Industry executives ask for new notification law
- By Patience Wait
- May 18, 2005
An industry group is asking Congress to pass a law requiring companies to notify consumers of security breaches, in part to stem the tide of state laws that threaten to create a patchwork of regulations.
This is one of several recommendations made by the Business Software Alliance at a forum it co-hosted May 17 with the Center for Strategic and International Studies to discuss its new report, Securing Cyberspace in the 21st Century
Recent high-profile incidents involving the loss or theft of personal data on thousands of people have triggered significant interest from Congress, the business community and the general public on taking steps to combat cybercrime, panelists at the forum agreed.
But the ability of law enforcement to keep up with these crimes is lagging, as criminals make use of computers and the Internet while government agencies struggle with outdated equipment and laws that never envisioned cybercrimes.
'Law enforcement is dying by Moore's Law,' said Albert Sisto, chairman, president and CEO of Phoenix Technologies Inc. of Milpitas, Calif. 'The forensic challenge in finding the evidence is growing harder and harder.'
Brian Nagel, assistant director in the Office of Investigations at the Secret Service, said three things are needed to better fight cybercrime. Lawmakers have to provide more funding, 'because these [investigations] are more costly and the technology is expensive,' investigators need more extensive training and agencies have to undertake a strong effort to share criminal intelligence.
Sisto credited one 'simple piece of legislation' for changing institutional indifference to cybercrimes'California Senate Bill 1386, the Database Security Breach Notification Act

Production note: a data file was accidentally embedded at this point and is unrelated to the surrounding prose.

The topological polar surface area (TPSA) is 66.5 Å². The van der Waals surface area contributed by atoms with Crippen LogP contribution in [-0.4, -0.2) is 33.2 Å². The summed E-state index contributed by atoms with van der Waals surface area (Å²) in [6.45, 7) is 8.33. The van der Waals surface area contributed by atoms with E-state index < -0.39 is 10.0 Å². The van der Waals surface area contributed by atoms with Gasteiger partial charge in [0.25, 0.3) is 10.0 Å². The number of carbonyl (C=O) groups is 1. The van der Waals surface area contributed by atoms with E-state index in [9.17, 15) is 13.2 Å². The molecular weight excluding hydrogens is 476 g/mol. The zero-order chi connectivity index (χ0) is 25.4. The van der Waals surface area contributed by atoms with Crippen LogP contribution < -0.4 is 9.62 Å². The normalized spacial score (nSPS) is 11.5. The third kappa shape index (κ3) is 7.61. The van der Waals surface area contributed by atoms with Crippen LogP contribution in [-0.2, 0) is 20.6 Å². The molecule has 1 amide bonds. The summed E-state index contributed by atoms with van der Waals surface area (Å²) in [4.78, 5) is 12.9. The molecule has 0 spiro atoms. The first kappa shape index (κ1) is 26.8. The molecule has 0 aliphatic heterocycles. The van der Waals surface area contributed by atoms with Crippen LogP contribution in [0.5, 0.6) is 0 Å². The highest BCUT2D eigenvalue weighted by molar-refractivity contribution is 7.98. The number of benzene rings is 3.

. 'It has us all aware: If you're breached, you must notify.' Companies can be sued if they fail to tell their customers about security breaches.
BSA is proposing a federal law that would require companies to notify consumers if their personal information is lost or stolen. There are two incentives for the business community to support such a law. First, numerous states either have or are moving to adopt legislation similar to the California requirement, and a federal law would prevent the development of 'an onerous regulatory environment,' according to BSA. Second, BSA has suggested providing immunity from lawsuits if lost or stolen data was in encrypted form, giving companies a reason to invest in additional security measures.
Other recommendations for policymakers include:
- Ratifying the Council of Europe Convention on Cybercrime
- Creating a presidential commission on organized cybercrime and identity theft and
- Increasing enforcement by creating an interagency organized cybercrime task force.